Morning Skate: Friday, January 4, 2013

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Morning Skate: Friday, January 4, 2013

Michael Grange is kicking the crap out of this NHL lockout, and does it again with a great piece on the salary cap floor and the disagreement between the two sides.

Stu Hackel from the Red Light blog says that the mistrust between the two sides is bedeviling the CBA talks.

Teemu Selanne predicts that the end of the NHL lockout will be coming at the beginning of next week. If Selanne says it then Ill believe it for now.

My good buddy Tim Panaccio in Philadelphia says that expectations are low for today when it comes to CBA talks, and the current sessions going on with a federal mediator.

Great piece by Elliotte Friedman, who says that the bitterness is growing during an NHL labor waiting game thats trying the patience of even those that love and worship the game.

A nice piece on a Boston Herald interns recent visit to Comcast SportsNet New Englands Burlington studios on a night when I was co-hosting Sports Tonight.

Gary Lawless says that a source is claiming Gary Bettman will pull the plunger on the season if a deal isnt close to completion late next week.

For something completely different: an Oral History of Good Will Hunting in Boston Magazine thats probably the most interesting thing youll read this week.

Julien: 'The less said and the more shown' is good for Bruins right now

Julien: 'The less said and the more shown' is good for Bruins right now

BRIGHTON, Mass – Claude Julien met with the media after Tuesday’s morning skate and there was a bit of a long pause between questions at one point early in the session.

“I understand because everything that needs to be said has already been said, right?” cracked the longtime Bruins bench boss, who was in good spirits after morning skate despite the turmoil around him.

It’s clearly less about words and more about results right now for a struggling team that’s lost a season-worst four games in a row in gut-punching fashion and has fallen out of a playoff position despite teams above them, Ottawa and Toronto, holding five games in hand on them.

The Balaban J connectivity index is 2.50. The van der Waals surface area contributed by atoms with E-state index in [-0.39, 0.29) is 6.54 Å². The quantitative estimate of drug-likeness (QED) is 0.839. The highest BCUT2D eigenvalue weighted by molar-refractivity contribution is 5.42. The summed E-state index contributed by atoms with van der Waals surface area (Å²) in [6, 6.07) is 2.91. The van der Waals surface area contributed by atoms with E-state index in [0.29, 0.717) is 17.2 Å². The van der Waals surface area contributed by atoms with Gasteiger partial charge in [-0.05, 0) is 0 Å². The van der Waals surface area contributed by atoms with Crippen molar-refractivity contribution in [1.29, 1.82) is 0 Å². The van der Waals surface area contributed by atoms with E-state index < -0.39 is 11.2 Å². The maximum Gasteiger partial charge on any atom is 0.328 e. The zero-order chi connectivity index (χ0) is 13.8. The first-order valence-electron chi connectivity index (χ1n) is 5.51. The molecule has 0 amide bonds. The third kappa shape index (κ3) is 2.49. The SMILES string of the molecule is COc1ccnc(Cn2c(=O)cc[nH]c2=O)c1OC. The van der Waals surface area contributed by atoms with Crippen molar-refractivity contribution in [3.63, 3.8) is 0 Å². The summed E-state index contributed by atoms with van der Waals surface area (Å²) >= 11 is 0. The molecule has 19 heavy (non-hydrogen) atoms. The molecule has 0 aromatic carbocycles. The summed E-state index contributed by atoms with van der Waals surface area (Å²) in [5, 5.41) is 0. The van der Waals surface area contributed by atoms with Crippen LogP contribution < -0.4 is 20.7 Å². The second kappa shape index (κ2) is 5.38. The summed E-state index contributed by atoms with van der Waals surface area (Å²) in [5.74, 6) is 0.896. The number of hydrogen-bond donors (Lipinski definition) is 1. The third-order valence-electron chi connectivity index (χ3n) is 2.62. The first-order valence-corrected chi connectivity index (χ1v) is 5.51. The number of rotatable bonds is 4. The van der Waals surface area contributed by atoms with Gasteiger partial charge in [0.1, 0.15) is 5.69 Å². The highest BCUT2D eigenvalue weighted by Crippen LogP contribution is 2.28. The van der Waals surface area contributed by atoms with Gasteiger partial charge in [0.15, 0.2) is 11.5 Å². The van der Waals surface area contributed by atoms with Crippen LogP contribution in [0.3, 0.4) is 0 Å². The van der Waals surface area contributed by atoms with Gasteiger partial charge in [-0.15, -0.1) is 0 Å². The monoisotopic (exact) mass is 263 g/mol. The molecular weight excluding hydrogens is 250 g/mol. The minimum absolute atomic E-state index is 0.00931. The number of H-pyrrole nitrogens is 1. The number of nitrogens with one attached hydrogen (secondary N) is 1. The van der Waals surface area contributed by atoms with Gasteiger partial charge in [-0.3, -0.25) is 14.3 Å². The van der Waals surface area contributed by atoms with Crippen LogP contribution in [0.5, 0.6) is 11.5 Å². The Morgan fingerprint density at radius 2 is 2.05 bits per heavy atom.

The Bruins are in a freefall at the worst possible time and at this point, Julien wants to see positive action and winning results from his team rather than the empty talk with the media.

“We want to respect our game plan, execute it well and that normally helps you. We’ve been a little bit all over the place, especially in the last game,” said Julien. “That’s what we addressed yesterday, moving forward.

“I haven’t used the All-Star break as a motivation. We’re basically looking at these last two games, and what we have to do in these last two games. I think we’re well aware of what’s waiting for them after that. The players normally know when the breaks are. That’s not for us right now. I’d like to see our focus on what we need to do [against the Wings] to right the ship. We’ve talked about it a lot, and I think right now the less said, and the more shown is probably the best thing.”

With two games left until the All-Star break, one has to wonder what Julien’s fate will be if the Bruins drop both games to Detroit and Pittsburgh before the group breaks up for All-Star weekend. 

A good showing might be enough to keep Julien calling the shots for the Black and Gold down the stretch this season. But the sense is that more of the same fragile, losing efforts from the Bruins in these final two home dates, a familiar look from this group over the past three seasons, could spell doom for the winningest coach in Bruins franchise history.

One thing is for sure: Words aren’t going to do anything for Julien, and instead it’s about cold, hard results for the coach and the Bruins players who are nose-diving in the middle of the regular season.